Honestly, we’re almost through the definitions, but believe us; understanding these definitions will make it a lot easier to discuss solar power after our review. Next up are irradiance and insolation. Irradiance is the amount of sunlight available at a moment in time.

Insolation is a measure of the irradiance over a period of time. Here’s another equation to remember for your next appearance on a trivia game show:

Irradiance x Time = Insolation

Irradiance is the most important factor in solar power production. The higher the irradiance, the more sunlight hits the solar cells. That means more of those little electrons get boosted out of the semi-conductor material to flow through the circuitry. The more electrons flow, the more electrical power gets produced. So there you have it: lots of sun means lots of electricity.

Solar Efficiency: Converting the Sun to Electricity

At last, we’ve come to our final term of the day. Solar efficiency refers to the amount of sunlight that can be converted into usable electricity. Solar photovoltaic efficiency is often discussed as solar cell efficiency or solar panel efficiency. Why is this distinction important? A lot of times, people may quote you amazing cell efficiency numbers. That sounds great, but what you really want to know is the solar panel efficiency. The solar cell efficiency number is only for the amount of light that a single solar cell can convert to electricity. But solar panels are made up of multiple cells, and the spacing between cells among other things reduces the overall efficiency. That means that the efficiency of a solar panel will typically be lower than that of a solar cell.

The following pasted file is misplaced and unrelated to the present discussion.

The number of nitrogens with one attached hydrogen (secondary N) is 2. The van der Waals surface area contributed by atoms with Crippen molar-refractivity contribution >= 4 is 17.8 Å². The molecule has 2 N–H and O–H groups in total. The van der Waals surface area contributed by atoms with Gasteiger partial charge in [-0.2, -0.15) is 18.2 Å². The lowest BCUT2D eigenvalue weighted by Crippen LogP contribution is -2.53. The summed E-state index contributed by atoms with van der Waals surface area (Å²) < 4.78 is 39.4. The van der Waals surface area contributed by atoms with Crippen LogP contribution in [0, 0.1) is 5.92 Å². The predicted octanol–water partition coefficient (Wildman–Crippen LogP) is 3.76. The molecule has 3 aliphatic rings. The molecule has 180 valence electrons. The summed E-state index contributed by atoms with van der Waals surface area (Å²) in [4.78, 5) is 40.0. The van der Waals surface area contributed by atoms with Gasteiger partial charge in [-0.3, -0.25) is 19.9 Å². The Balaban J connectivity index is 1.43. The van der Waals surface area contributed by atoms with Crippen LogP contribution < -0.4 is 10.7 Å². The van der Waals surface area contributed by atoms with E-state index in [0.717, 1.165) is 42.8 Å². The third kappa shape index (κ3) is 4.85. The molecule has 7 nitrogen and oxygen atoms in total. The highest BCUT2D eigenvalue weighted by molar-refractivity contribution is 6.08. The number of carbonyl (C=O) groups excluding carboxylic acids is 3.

So the panel’s efficiency will be a better predictor for the actual electricity that the system can generate. It really doesn’t matter if a company’s solar cell has a 43% efficiency if their panel’s efficiency is 6%. (We’re exaggerating here, but you get the point. The top solar panel efficiencies now-a-days are around 22%, by-the-way). Therefore, you’ll want to pay attention to the solar panel efficiency number when shopping around.

You may be hearing a lot of promises about how much output or savings you’ll get with different solar technologies. To help you get a clear picture, we’re going to go into a little more depth about the factors that influence solar energy production. Understanding these factors will help you to make accurate predictions for cost-savings and smart decisions on choosing a product. With that in mind, here are several factors and how they influence solar energy production.

Section 2: Key Factors for Solar Performance Factors for Solar Performance

It’s a fact that the weather changes every day, and the earth’s position towards the sun changes throughout the year. That means that a solar panel at a fixed location may produce 50 W at noon in December and 100 W at noon in June. Similarly, the same panel may produce 120 kWh per year in one geographic location and only 95 kWh in another. In both situations, the production difference is largely because of differing amounts of sunlight. But other external factors like temperature, shading, weather, and soiling also affect the total energy a system can produce.

Solar Efficiency: The Central System Factor for Performance